Could the vote by machinists that barely said yes to keeping the 777X in Washington state be overturned? About 30 machinists union members held an informal rally at the union hall in
Everett late Monday afternoon. Simply put, they want another vote.
The rally follows the close Friday vote where the machinists union narrowly approved an eight-year contract extension with Boeing to win the 777X plane by 51 percent.
Boeing's first offer was rejected by a margin of two-to-one, or 67%, back on November 13. It's believed as many as 5,000 machinists did not vote on that offer.
Boeing's second offer was forced to a vote by the Machinists' international office in Washington, D.C., over the objections of local leaders of Machinists District 751. That vote was held on January 3 and the union says 7,700 members did not vote.
The concern is that many machinists were still on vacation. Boeing schedules vacation from Christmas Eve through New Year's Day. This year, many Boeing employees took the Thursday and Friday after New Year's Day off as well.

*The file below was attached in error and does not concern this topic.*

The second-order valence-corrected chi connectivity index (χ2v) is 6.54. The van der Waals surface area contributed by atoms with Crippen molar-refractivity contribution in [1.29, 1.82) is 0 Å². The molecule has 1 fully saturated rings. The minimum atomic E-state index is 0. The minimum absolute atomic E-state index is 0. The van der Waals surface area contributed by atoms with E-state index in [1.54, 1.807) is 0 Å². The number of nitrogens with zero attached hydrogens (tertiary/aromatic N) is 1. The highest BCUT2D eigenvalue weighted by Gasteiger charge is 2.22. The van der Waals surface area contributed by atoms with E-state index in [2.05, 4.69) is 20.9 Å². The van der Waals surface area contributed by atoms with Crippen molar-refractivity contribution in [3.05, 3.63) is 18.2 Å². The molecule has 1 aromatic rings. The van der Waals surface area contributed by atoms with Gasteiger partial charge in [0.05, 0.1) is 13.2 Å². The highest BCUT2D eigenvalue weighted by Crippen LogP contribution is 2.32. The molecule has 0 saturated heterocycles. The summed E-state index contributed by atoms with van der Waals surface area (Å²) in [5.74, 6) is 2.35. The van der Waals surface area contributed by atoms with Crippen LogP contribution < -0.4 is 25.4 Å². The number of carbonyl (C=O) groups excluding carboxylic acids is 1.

Some 31,600 machinists are eligible to vote, and some 23,900 did, according to the union. That works out to 75 percent turnout. But with just a 600 vote margin of victory for those saying yes to the contract, some machinists say there was just too many people who did not vote to consider the vote fair.
The case has the attention of the National Labor Relations Board office in Seattle. The regional attorney Anne Pomerantz says the phones have been ringing and her office has received a steady stream of calls from unhappy machinists who want the vote to be investigated and overturned. It appears at least two cases have already been filed questioning the timing of the vote and the level of participation.
But a re vote, or even a recount is considered a long shot. The NLRB says it will take about 12 weeks to complete an investigation before deciding if a case has enough merit to move forward. That's effectively three months. By the end of this month, Machinists should receive the $10,000 signing bonus offered in the contract extension, that's expected to further lock in the deal.
But a months long NLRB investigation could leave a legal cloud over the vote as Boeing promises to move quickly forward on its development of the 777X and related factories in Puget Sound, including a huge brand new 777X composite wing plant.
While a close vote was expected, a statement by Boeing Commercial Airplanes CEO Ray Conner following the vote did not equivocate. Under the terms of the eight-year contract extension, the 777X and its composite wing will be built in t he Puget Sound area by Boeing employees represented by the IAM.. This work includes fuselage build, final assembly and major components fabrication such as interiors and wires.